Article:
Two of my sons are taking part in a ballroom dancing class this Monday afternoon in Hixson among a group of young people from 7 to 20. I am being the stuffy dad as I wait. My briefcase brims with book and newspaper, and I am writing on a yellow notepad. Moms nearby are using their time more wisely, watching the festivities, bemused by the gawky footfalls that shuffle past in renditions of waltz boxes.
I have two days’ worth of newspaper — starting with the Sunday edition and a page 1 story about office seekers who skimped on exercising the right to vote in earlier elections. Earlier today appeared a story, “NAACP, ministers work to improve black vote.”
The newspaper, in its role as defender of municipal and civic morality, is chiding the public’s representatives (or would-be representatives) about their careless ways with the voting franchise. All of us of voting age who register share in this franchise. In the moral scheme implied in registering, it is a sin to ignore voting and a virtue to visit the polls.
I ask the elder of the two boys what he thinks about Scottie Mayfield, the dairy company operator and Republican challenger for a seat in the federal congress. Mr. Mayfield bailed on 11 of 34 chances to vote. And what about another candidate, a Democrat, Bill Taylor, who missed 10 elections in the past 10 years and is among “sporadic voters” in the candidate field?
Josiah, a gangly 15-year-old who watches John Stewart and other political humor shows on the Internet, says he is not offended by these men’s lack of election thrill. He says Mr. Mayfield is showing wisdom in having voted less than fellow candidate Weston Wamp, who registered to vote three days after his 19th birthday and hasn’t missed taking part in an election.
“[Mr. Mayfield] knows that the system won’t work, regardless of whether he votes or not,” the boy says. American candidates for president take office and “do whatever they want” and are ruining the country, the boy says. The United States is dysfunctional and destined to break apart because of overwhelming debts, he contends. A country headed by a king has an advantage, he insists, because royalty is required to take a longer-term view of government to benefit the heirs. “In England,” he surmises, “they don’t have a mindset of ‘every four years’ because they know that their children will be inheriting power.”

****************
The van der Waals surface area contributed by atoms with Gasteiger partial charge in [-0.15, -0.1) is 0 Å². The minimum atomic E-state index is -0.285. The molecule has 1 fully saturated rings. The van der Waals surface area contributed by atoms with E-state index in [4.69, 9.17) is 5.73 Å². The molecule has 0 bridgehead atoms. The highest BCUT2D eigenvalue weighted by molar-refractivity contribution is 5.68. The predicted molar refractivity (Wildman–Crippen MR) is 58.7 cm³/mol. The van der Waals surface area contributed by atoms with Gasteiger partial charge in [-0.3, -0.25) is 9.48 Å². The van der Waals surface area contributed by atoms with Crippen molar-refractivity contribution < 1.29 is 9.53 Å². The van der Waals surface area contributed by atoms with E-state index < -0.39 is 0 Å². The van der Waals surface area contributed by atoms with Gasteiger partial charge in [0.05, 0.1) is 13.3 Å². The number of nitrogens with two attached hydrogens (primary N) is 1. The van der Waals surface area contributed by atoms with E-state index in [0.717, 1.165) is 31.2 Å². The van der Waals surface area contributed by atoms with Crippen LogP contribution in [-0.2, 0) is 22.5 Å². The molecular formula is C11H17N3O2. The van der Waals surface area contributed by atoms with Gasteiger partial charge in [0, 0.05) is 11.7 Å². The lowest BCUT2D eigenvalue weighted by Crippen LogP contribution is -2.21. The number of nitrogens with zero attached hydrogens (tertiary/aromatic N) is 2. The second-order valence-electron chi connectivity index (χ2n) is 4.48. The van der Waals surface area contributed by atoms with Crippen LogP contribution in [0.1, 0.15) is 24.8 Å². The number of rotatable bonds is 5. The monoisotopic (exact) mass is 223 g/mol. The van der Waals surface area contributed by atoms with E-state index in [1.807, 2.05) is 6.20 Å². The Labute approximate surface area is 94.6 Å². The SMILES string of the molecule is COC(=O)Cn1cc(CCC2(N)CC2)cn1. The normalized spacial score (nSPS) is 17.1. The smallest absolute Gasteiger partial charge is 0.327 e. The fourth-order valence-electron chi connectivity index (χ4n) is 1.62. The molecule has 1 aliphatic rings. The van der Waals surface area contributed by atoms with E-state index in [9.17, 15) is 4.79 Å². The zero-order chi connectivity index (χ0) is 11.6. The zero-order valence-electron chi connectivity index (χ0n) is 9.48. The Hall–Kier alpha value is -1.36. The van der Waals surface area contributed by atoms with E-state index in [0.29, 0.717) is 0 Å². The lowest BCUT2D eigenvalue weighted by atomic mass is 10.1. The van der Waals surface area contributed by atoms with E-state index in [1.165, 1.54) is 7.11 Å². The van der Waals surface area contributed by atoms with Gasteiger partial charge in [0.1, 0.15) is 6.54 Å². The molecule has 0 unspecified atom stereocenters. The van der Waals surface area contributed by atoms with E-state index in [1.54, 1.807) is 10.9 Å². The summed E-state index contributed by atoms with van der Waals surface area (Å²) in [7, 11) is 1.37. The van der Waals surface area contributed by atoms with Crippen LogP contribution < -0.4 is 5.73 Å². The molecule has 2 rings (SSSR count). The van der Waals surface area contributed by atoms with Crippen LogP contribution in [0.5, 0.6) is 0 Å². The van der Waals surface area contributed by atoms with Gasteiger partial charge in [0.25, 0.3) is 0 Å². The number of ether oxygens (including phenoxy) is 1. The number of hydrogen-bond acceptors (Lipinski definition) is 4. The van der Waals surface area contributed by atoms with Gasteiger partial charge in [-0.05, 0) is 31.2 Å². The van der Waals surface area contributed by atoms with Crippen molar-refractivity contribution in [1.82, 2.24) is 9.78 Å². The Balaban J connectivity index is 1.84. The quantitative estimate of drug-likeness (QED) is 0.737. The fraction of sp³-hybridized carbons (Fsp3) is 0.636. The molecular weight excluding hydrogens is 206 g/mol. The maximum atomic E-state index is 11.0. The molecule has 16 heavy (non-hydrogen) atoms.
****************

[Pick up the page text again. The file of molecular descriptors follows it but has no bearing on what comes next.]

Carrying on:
“You are a neo-monarchist,” I declare, dismayed at the snap in Josiah’s reply.
A people heavily dependent on political gimmes are American blacks. But “voter apathy” affects the number of blacks going to the polls, raising worries among black activists such as Joe Rowe of the local National Association for the Advancement of Colored People chapter. He cites a 2009 election in a city council district gerrymandered to produce a black candidate. So few blacks voted for the black candidate that a caucasian won. Though blacks had a majority, 10 percent voted vs. 17 percent voting overall in the district. Mr. Roe says 11 million blacks of voting age aren’t registered. Notable black activist James Mapp tells the Times Free Press, “We are just lethargic in this country, all over. We don’t take civics classes anymore, so we have no real interest in government. It’s a mess for the white and black communities.”
The indifference to voting is hardly surprising nor a “mess.” I doubt the source is lack of civics classes in public school. The United States stands near an acme of centralization. Public confidence in the power of government programs to solve all mankind’s problems is sliding. Faith in salvation by administration seems to be giving way to a more rational proposition, namely: We will ride the gravy train until it stops, so it doesn’t matter which talking head is spouting the promises.